After my father passed away at the end of January, my sister and I took two months to clear out our family apartment (as I described in Home is Where the Heart Is). Although most of our parents’ possessions were sold, donated, or discarded, I brought home a bag of things that I just didn’t feel right about throwing away.
These things were not valuable or even of great sentimental value. They were simply items that my parents had held on to for many years. I felt that it would be disrespectful to my parents to simply throw these things away. I vowed to get them into the hands of people who would appreciate them. For that end, I turned to eBay.
I sold some New York City subway tokens that my father had saved from different eras (to which I added a few of my own), as well as a set of three newspapers with the headline “Nixon Resigns”. In both cases, I brought in a very small amount of money. Still, I was glad to find people who wanted them.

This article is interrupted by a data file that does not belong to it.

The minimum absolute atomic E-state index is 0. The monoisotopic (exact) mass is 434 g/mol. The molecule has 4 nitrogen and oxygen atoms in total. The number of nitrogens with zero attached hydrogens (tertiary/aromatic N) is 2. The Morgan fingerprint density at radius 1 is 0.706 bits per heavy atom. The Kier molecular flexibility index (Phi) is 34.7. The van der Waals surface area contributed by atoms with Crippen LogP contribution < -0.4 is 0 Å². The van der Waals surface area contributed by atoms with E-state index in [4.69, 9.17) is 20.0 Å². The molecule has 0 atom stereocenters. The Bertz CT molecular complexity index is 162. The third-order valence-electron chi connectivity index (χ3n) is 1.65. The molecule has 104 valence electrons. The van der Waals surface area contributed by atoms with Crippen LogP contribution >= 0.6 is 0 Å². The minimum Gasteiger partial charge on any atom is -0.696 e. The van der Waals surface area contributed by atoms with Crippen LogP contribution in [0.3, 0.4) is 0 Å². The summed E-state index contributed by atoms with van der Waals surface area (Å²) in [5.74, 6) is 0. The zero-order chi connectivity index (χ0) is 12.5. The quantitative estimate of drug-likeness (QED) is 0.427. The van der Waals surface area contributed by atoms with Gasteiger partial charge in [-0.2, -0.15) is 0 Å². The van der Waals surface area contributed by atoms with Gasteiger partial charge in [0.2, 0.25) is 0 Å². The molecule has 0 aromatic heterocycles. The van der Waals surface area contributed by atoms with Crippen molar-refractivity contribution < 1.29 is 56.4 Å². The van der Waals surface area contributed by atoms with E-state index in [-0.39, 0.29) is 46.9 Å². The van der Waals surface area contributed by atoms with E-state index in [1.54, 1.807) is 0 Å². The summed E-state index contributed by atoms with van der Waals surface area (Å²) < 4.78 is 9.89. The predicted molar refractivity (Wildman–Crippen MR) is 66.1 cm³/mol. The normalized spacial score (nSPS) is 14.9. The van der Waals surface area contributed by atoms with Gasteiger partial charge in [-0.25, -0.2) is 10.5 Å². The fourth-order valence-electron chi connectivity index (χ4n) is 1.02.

I had a harder time figuring out what to do with some opera memorabilia from the 1960s. Both of my parents were huge opera fans, and they had a Metropolitan Opera subscription for as long as I can remember. They saved only a few special Met Opera programs, some of which were autographed. They also saved a few copies of Opera News magazine featuring articles bidding farewell to the old opera house, or introducing readers to the new opera house at Lincoln Center.
There didn’t seem to be much market for these on eBay, so rather than try to sell them, I decided to donate them. I started with the Metropolitan Opera itself. I was told that they had a full collection and were not interested. Then I tried the Lincoln Center Library for the Performing Arts. They, too, did not need them. These conversations actually took many e-mails and phone calls to resolve.
Finally, I put them up for sale on eBay. Surprisingly, they sold, and for more money than I expected. As I wrapped them up for shipping, I felt a tug at my heart seeing my mother’s handwriting on the sticky notes she had used to identify which programs were autographed, and by whom.
All told, I spent way too much time trying to dispose of these few items. I’m not sure it was really worth it. The demand for them was apparently quite small. If a client had asked for my advice on whether it was worth trying to sell or donate these, I would have probably said not to bother. Sometimes the recycle bin is the best solution.